But just like the first, you do not have to feel deprived if you also focus on your priorities. As long as the priorities in your life are satisfied, you should not feel deprived at all. We make budgets hard to follow because we keep our eyes on what we cannot do. But if you concentrate on what you can now achieve (e.g. bigger savings, room for investments, lower debt balance), then you should not feel the deprivation at all.
You feel the pain
Lastly, dieting is usually associated with a lot of pain. This is mostly caused by the exercise that you need to do while you are regulating your food intake.
In the same way, budgeting could bring you some sort of pain as well. First of all, a budget plan is not a one time effort. You need to constantly monitor it and revise it as your financial needs change. Not only that, if your budget reveals that your current income is not enough, you may be forced to look for a second job in order to make ends meet.
Some people may say that if a budget will force me to work 2 jobs, why would they want to create a budget plan in the first place? While the sentiment is understandable, you should realize that not acting on what your budget plan encourages you to do is only delaying the inevitable. If you are spending beyond your means, you are bound to accumulate a lot of debts. Your budget will save you from that but you need to deal with the sacrifices that come with it.
Tips to make budget plans more bearable
In the end, budgeting and dieting may have some negative things in common but the bottom line is, they are both necessary because they keep you from bigger problems in the future. But if associating one with the other will keep you from incorporating a budget plan in your life, then you do not have to treat them the same way.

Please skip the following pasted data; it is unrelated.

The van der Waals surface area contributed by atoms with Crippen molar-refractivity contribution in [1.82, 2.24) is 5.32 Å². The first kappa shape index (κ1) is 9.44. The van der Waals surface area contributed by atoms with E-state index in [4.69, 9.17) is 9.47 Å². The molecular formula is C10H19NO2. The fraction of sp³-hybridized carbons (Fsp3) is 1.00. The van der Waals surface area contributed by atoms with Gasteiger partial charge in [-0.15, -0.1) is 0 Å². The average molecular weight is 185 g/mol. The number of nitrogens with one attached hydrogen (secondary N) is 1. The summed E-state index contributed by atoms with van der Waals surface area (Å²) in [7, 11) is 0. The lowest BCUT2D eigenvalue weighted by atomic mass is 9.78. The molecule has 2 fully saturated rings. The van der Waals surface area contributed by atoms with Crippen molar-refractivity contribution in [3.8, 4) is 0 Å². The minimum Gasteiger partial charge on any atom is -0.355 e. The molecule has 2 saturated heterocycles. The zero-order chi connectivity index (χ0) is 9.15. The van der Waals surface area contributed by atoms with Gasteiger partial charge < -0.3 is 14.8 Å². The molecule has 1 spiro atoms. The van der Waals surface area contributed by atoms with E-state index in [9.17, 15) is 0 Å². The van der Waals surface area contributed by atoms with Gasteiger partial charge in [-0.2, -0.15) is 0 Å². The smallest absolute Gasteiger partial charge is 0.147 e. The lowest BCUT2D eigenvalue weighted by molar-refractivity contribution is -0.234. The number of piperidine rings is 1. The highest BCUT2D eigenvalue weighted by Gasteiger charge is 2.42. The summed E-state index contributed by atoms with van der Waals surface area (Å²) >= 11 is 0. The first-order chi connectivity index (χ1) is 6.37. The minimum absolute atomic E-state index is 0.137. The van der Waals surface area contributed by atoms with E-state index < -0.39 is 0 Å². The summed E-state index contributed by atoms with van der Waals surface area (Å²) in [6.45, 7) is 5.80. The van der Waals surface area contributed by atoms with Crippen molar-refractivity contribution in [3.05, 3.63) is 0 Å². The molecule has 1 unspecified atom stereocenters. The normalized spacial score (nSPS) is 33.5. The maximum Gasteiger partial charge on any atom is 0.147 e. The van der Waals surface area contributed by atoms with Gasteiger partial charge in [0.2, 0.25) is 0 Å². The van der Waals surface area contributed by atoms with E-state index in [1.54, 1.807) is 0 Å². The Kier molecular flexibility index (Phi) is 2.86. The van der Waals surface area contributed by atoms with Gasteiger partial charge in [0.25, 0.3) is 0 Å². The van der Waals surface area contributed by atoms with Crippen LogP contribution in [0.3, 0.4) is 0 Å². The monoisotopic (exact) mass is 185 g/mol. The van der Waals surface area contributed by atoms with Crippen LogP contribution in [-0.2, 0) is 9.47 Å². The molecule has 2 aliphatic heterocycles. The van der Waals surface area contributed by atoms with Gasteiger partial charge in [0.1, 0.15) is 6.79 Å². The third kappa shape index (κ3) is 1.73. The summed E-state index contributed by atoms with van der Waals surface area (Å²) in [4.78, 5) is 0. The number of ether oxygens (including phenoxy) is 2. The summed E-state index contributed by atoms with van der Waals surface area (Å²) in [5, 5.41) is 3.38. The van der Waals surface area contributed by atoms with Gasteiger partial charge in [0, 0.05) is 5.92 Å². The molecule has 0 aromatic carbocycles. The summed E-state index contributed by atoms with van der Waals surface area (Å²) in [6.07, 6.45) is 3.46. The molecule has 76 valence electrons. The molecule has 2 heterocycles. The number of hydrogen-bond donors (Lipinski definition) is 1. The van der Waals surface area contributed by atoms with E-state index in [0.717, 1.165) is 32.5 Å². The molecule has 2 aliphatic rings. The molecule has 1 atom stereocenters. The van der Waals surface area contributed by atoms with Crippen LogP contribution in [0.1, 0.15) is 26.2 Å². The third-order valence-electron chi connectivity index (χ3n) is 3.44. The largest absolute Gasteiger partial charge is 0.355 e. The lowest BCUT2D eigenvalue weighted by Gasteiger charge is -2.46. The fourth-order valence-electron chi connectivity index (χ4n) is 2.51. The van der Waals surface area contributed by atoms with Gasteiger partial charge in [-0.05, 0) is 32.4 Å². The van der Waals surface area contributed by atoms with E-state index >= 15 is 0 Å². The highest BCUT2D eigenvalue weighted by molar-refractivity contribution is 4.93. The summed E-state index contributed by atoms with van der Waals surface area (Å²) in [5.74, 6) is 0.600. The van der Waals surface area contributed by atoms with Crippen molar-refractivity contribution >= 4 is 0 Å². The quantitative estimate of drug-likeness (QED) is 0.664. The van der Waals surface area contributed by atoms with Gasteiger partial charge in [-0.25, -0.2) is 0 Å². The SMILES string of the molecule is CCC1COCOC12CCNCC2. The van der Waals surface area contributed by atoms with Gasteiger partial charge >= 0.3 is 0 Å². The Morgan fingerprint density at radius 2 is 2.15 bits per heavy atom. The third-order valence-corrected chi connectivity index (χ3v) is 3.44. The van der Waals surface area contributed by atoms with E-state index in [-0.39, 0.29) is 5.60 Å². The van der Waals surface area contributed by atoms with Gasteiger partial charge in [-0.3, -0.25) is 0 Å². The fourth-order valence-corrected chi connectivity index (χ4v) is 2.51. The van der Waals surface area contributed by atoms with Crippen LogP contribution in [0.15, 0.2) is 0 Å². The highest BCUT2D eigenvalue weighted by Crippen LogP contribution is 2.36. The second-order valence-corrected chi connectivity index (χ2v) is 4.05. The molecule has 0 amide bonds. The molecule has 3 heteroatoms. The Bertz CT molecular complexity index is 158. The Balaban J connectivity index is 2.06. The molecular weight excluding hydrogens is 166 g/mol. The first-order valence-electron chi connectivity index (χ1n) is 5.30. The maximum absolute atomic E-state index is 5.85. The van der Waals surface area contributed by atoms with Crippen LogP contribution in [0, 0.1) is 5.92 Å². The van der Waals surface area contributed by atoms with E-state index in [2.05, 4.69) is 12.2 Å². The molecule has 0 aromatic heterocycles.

A budget plan is still different because it involves your finances. You need to look at a budget in such a way that will liberate you from the threat of a financial disaster. A budget can really improve your finances because it helps you be in control of your money.
According to an infographic found on Prafulla.net, more than half of Americans do not have a budget and that one-third is unable to pay their bills on time. There may be a lot of factors involved as to why consumers cannot pay their bills on time but you can bet that one of these reasons if a lack of a budget.
In case motivation is a problem, here are some tips that might help you set up a budget in your life.
- Start with a goal. This is the best motivation that you can give yourself. It can be to get out of debt or save up for retirement.
- Go slow. If you discover that you have a lot of expenses that are unnecessary and that you have decided should be cut off, try to do it one at a time. Do not go cold turkey to keep the pain from becoming too hard to bear.
- Create a timeline for your goal. Keeping in mind that you need to go slow, create a reasonable and realistic timeline to achieve your goal. That way, you will not push yourself too hard or be too relaxed in reaching your goal.
- Make your budget as accurate as possible. Wrong entries in your budget might lead to incorrect assumptions and thus the failure of your budget.
- Get support. If things get really tough, you may want to get support from family and friends. Or if you can afford it, go and get professional help. In most cases, the first few steps are always the hardest. But once you get one foot in front of the other, you will find yourself effortlessly following your budget.
To learn how to set up a budget, here are some tips from National Debt Relief.